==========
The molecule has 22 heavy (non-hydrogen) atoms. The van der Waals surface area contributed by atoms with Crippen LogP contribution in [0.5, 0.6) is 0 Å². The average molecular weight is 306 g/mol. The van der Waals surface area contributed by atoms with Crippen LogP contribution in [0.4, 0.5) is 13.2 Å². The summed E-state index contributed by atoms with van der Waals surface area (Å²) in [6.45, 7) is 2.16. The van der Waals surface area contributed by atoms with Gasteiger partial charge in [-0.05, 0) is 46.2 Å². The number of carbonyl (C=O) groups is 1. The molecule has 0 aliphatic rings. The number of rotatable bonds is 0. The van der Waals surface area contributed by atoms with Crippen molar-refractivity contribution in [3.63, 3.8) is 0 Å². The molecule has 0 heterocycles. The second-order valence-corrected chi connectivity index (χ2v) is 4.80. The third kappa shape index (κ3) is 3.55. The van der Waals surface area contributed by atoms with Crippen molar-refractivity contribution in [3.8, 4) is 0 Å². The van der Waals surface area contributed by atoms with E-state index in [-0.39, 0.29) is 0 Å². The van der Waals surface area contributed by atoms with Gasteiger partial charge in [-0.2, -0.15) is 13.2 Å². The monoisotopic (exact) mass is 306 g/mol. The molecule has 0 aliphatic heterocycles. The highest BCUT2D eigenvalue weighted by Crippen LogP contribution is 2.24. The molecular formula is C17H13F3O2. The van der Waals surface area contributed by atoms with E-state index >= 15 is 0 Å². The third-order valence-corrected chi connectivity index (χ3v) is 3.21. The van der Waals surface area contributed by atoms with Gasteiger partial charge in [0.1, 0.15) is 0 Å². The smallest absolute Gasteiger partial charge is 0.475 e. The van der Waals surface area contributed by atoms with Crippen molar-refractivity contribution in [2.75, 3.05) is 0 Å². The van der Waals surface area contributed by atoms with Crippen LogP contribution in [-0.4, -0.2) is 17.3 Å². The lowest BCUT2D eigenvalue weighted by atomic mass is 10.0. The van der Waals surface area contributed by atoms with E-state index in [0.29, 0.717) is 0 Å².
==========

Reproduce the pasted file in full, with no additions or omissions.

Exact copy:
The molecule has 22 heavy (non-hydrogen) atoms. The van der Waals surface area contributed by atoms with Crippen LogP contribution in [0.5, 0.6) is 0 Å². The average molecular weight is 306 g/mol. The van der Waals surface area contributed by atoms with Crippen LogP contribution in [0.4, 0.5) is 13.2 Å². The summed E-state index contributed by atoms with van der Waals surface area (Å²) in [6.45, 7) is 2.16. The van der Waals surface area contributed by atoms with Gasteiger partial charge in [-0.05, 0) is 46.2 Å². The number of carbonyl (C=O) groups is 1. The molecule has 0 aliphatic rings. The number of rotatable bonds is 0. The van der Waals surface area contributed by atoms with Crippen molar-refractivity contribution in [3.63, 3.8) is 0 Å². The molecule has 0 heterocycles. The second-order valence-corrected chi connectivity index (χ2v) is 4.80. The third kappa shape index (κ3) is 3.55. The van der Waals surface area contributed by atoms with Crippen molar-refractivity contribution in [3.8, 4) is 0 Å². The van der Waals surface area contributed by atoms with E-state index in [-0.39, 0.29) is 0 Å². The van der Waals surface area contributed by atoms with Gasteiger partial charge in [-0.2, -0.15) is 13.2 Å². The monoisotopic (exact) mass is 306 g/mol. The molecule has 0 aliphatic heterocycles. The highest BCUT2D eigenvalue weighted by Crippen LogP contribution is 2.24. The molecular formula is C17H13F3O2. The van der Waals surface area contributed by atoms with E-state index >= 15 is 0 Å². The third-order valence-corrected chi connectivity index (χ3v) is 3.21. The van der Waals surface area contributed by atoms with Gasteiger partial charge in [0.1, 0.15) is 0 Å². The smallest absolute Gasteiger partial charge is 0.475 e. The van der Waals surface area contributed by atoms with Crippen molar-refractivity contribution in [2.75, 3.05) is 0 Å². The van der Waals surface area contributed by atoms with Crippen LogP contribution in [-0.4, -0.2) is 17.3 Å². The lowest BCUT2D eigenvalue weighted by atomic mass is 10.0. The van der Waals surface area contributed by atoms with E-state index in [0.29, 0.717) is 0 Å².